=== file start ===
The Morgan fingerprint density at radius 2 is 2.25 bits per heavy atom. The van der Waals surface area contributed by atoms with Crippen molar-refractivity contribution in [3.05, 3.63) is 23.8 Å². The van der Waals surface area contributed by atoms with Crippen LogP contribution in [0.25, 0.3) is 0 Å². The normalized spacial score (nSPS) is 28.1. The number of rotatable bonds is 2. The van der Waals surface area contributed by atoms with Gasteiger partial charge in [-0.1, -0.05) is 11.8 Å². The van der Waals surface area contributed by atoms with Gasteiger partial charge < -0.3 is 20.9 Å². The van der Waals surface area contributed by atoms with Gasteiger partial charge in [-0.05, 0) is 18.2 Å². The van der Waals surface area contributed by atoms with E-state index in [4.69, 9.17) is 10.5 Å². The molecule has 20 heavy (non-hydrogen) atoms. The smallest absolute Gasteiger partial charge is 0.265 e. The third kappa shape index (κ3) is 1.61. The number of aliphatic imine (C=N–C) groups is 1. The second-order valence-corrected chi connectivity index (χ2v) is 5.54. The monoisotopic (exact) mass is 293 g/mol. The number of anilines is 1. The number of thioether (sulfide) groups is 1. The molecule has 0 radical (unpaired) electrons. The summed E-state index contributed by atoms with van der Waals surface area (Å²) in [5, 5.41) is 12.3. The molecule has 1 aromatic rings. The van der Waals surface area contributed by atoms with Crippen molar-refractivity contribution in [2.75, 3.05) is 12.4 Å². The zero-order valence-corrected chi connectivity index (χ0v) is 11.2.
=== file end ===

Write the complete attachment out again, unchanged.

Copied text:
The Morgan fingerprint density at radius 2 is 2.25 bits per heavy atom. The van der Waals surface area contributed by atoms with Crippen molar-refractivity contribution in [3.05, 3.63) is 23.8 Å². The van der Waals surface area contributed by atoms with Crippen LogP contribution in [0.25, 0.3) is 0 Å². The normalized spacial score (nSPS) is 28.1. The number of rotatable bonds is 2. The van der Waals surface area contributed by atoms with Gasteiger partial charge in [-0.1, -0.05) is 11.8 Å². The van der Waals surface area contributed by atoms with Gasteiger partial charge < -0.3 is 20.9 Å². The van der Waals surface area contributed by atoms with Gasteiger partial charge in [-0.05, 0) is 18.2 Å². The van der Waals surface area contributed by atoms with E-state index in [4.69, 9.17) is 10.5 Å². The molecule has 20 heavy (non-hydrogen) atoms. The smallest absolute Gasteiger partial charge is 0.265 e. The third kappa shape index (κ3) is 1.61. The number of aliphatic imine (C=N–C) groups is 1. The second-order valence-corrected chi connectivity index (χ2v) is 5.54. The monoisotopic (exact) mass is 293 g/mol. The number of anilines is 1. The number of thioether (sulfide) groups is 1. The molecule has 0 radical (unpaired) electrons. The summed E-state index contributed by atoms with van der Waals surface area (Å²) in [5, 5.41) is 12.3. The molecule has 1 aromatic rings. The van der Waals surface area contributed by atoms with Crippen molar-refractivity contribution in [2.75, 3.05) is 12.4 Å². The zero-order valence-corrected chi connectivity index (χ0v) is 11.2.